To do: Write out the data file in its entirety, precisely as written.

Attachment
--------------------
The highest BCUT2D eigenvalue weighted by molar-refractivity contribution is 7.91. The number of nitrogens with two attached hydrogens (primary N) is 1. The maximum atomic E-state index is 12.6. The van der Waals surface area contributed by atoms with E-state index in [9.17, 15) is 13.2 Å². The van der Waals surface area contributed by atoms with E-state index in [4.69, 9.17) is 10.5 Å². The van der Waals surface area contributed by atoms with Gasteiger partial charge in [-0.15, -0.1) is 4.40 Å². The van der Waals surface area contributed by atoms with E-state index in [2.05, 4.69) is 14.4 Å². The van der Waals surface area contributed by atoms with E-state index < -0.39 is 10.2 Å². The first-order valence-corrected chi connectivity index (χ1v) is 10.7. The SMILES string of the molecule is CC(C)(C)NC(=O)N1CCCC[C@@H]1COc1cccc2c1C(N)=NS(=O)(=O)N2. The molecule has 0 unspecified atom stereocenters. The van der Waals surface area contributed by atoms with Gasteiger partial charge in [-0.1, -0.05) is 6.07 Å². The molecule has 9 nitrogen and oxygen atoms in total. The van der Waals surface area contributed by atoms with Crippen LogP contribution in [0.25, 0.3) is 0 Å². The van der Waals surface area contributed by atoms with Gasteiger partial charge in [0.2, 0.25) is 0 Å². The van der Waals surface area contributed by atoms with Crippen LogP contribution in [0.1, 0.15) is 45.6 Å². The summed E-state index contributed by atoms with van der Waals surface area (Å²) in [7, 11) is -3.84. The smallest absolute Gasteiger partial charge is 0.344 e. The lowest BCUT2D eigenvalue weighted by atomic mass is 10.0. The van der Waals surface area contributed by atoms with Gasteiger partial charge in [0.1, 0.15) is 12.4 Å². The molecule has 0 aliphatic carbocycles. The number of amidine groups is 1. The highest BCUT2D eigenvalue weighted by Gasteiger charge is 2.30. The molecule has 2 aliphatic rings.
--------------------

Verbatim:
The highest BCUT2D eigenvalue weighted by molar-refractivity contribution is 7.91. The number of nitrogens with two attached hydrogens (primary N) is 1. The maximum atomic E-state index is 12.6. The van der Waals surface area contributed by atoms with E-state index in [9.17, 15) is 13.2 Å². The van der Waals surface area contributed by atoms with E-state index in [4.69, 9.17) is 10.5 Å². The van der Waals surface area contributed by atoms with Gasteiger partial charge in [-0.15, -0.1) is 4.40 Å². The van der Waals surface area contributed by atoms with E-state index in [2.05, 4.69) is 14.4 Å². The van der Waals surface area contributed by atoms with E-state index < -0.39 is 10.2 Å². The first-order valence-corrected chi connectivity index (χ1v) is 10.7. The SMILES string of the molecule is CC(C)(C)NC(=O)N1CCCC[C@@H]1COc1cccc2c1C(N)=NS(=O)(=O)N2. The molecule has 0 unspecified atom stereocenters. The van der Waals surface area contributed by atoms with Gasteiger partial charge in [-0.1, -0.05) is 6.07 Å². The molecule has 9 nitrogen and oxygen atoms in total. The van der Waals surface area contributed by atoms with Crippen LogP contribution in [0.25, 0.3) is 0 Å². The van der Waals surface area contributed by atoms with Gasteiger partial charge in [0.2, 0.25) is 0 Å². The van der Waals surface area contributed by atoms with Crippen LogP contribution in [0.1, 0.15) is 45.6 Å². The summed E-state index contributed by atoms with van der Waals surface area (Å²) in [7, 11) is -3.84. The smallest absolute Gasteiger partial charge is 0.344 e. The lowest BCUT2D eigenvalue weighted by atomic mass is 10.0. The van der Waals surface area contributed by atoms with Gasteiger partial charge in [0.1, 0.15) is 12.4 Å². The molecule has 0 aliphatic carbocycles. The number of amidine groups is 1. The highest BCUT2D eigenvalue weighted by Gasteiger charge is 2.30. The molecule has 2 aliphatic rings.